We also compared these indicators between the benign and malignant forms of thyroid disorders to ascertain their potential influence in the development of cancers from the benign forms. Furthermore, we have also analysed the RBC to ascertain the effects of the thyroid disorders on the antioxidant status of RBC. Previous reports have also used thyroid tissues, however, due to difficulty in obtaining thyroid tissue samples, comparisons were made between our results and other published results of thyroid tissues. This will, at the same time, provide data on potential clinical application of serum in thyroid disorders.

The 2,2′-Azino-bis(3-ethylbenzothiazoline-6-sulphonic acid) assay measures the overall antioxidant capacity in the samples. The assay relies on the ability of antioxidants in the serum sample to scavenge ABTS radicals and inhibit oxidation in comparison to Trolox as the standard (Magalhães et al., 2008). Serum may contain some low molecular weight compounds with antioxidant activities such as vitamin C, vitamin E, and uric acid. Results from both serum and RBC samples in this study generally indicated patients with thyroid diseases tend to have lower antioxidant activities in the serum but no changes in RBC, compared to healthy subjects. A study by Wang et al. (2011) that measured antioxidant status of thyroid cancer patients demonstrated similar results as ours. Majority of studies have reported on the lowering of antioxidant activities with hyperthyroidism (Andryskowski & Owczarek, 2007; Asayama et al., 1989; Venditti, De Rosa & Di Meo, 2003) although one study has reported no significant changes (Sivakanesan, Wickramarathne & Nanayakkara, 2014). The lower antioxidant activities were accompanied with increased lipid peroxidation in serum of FTA group and increased ROS in serum of PTC group, implying reduced ability to protect against oxidative stress in these groups. Similar observation was seen for RBCs. PTC has the highest serum ROS concentration among the studied group, possibly due to the substantial reduction in serum antioxidant activities. When comparing the benign and malignant forms, there was significant reduction in serum antioxidant activities which was accompanied with increased ROS, in PTC group compared to MNG. The same could not be seen between FTA and the malignant form, FTC. The malignancy of the thyroid gland could have led to generation of high amounts of ROS, triggering oxidative stress which in turns lowers the amount of antioxidants.

A study has reported increased MDA levels in thyroid tissues of PTC patients compared to non-cancerous tissues (Erdamar et al., 2010). ROS consist of superoxide anion (O2), hydroxyl radicals (OH), nitric oxide (NO), and peroxyl radical (ROO). Their production may be influenced by antioxidant enzymes including SOD, CAT, and GPx. SOD enzyme causes dismutation of superoxide anion radical, leading to production of another radical, hydrogen peroxide (H2O2). CAT and GPx convert H2O2 into oxygen and H2O (MatÉs, Pérez-Gómez & De Castro, 1999).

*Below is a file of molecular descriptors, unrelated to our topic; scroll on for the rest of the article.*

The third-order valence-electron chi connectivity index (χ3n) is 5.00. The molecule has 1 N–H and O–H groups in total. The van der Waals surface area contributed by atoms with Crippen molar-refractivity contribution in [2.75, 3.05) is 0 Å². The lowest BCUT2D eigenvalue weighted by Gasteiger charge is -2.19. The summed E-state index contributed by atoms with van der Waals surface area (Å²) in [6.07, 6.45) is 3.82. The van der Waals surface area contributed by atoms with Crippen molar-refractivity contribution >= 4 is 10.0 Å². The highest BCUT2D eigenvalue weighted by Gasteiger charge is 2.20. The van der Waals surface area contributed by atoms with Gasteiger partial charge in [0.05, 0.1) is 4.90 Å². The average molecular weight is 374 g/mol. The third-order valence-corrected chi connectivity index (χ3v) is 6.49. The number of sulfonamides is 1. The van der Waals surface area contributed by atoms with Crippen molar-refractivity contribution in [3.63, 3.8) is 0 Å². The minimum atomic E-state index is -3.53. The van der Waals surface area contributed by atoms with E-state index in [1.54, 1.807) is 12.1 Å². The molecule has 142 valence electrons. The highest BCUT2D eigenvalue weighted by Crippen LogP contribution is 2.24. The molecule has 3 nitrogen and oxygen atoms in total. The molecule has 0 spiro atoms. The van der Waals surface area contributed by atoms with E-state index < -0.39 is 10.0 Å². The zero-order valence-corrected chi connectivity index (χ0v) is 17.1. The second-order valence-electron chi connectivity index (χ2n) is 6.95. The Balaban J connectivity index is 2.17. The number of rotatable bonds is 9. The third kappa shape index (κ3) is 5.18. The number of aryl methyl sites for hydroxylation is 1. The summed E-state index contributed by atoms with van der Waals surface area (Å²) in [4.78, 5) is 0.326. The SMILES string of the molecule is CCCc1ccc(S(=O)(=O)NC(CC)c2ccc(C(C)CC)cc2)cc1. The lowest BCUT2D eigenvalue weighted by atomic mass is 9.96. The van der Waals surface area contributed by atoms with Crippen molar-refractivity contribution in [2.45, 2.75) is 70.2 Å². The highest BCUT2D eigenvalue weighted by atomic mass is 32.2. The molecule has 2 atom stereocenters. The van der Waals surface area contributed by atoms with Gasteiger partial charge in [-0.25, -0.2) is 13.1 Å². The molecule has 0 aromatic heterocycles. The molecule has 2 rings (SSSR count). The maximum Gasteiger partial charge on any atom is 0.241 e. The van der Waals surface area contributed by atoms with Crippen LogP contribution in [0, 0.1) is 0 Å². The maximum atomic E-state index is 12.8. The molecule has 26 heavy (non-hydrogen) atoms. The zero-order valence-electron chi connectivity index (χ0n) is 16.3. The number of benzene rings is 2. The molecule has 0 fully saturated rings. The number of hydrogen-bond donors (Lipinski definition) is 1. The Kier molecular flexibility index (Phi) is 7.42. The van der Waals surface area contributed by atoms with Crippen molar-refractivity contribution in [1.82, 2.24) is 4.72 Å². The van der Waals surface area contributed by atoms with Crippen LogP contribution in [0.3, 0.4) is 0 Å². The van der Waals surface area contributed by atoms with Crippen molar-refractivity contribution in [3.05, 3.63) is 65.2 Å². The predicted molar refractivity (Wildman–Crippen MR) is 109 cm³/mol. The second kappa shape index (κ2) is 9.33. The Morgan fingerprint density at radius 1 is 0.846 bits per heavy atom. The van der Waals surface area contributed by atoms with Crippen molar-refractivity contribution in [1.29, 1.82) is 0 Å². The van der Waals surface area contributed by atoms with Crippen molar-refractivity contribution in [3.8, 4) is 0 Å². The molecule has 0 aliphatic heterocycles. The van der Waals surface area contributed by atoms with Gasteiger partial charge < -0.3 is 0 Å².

In addition to endogenous antioxidants, the body protects against oxidative damage through antioxidant enzymes. Studies have shown that oxidative stress can affect levels of antioxidant enzymes (Gerenova & Gadjeva, 2005; Sivakanesan, Wickramarathne & Nanayakkara, 2014; Villanueva, Alva-Sanchez & Pacheco-Rosado, 2013), hence measuring their levels in this study can provide an indication of oxidative stress in the patients. The increase in serum SOD and CAT activities in some of the thyroid disorder groups indicated increased production of superoxide anion and hydrogen peroxide, respectively. Superoxide anions are produced as by-products of the mitochondrial oxidation system. As thyroid hormones also function to regulate the mitochondrial oxidation system, disorders of the thyroid gland may have altered oxidation, leading to increased production of superoxide anion. Similarly, reaction of SOD in removing superoxide anions leads to the production of H2O2 and this explains the increased CAT activities. The increased SOD and CAT activities could also be due to up-regulation in the synthesis of these enzymes as a result of the thyroid disorders, as protective response against oxidative stress. However, despite the increased SOD and CAT activities, MDA and ROS levels were still elevated in some groups. This indicates the inability of the cells to completely scavenge the radicals and implies that the rate of clearance of the ROS by these two enzymes is slower than their production. Hyperthyroid rats were reported to have significantly higher lipid peroxidation, SOD, CAT, and GPx in liver, together with lower serum antioxidant status (Messarah et al., 2010). It was recently reported that changes in lipid peroxidation and SOD between normal and PTC thyroid tissues can be used as possible markers to differentiate between malignant and non-malignant thyroid tumours (Stanley et al., 2016).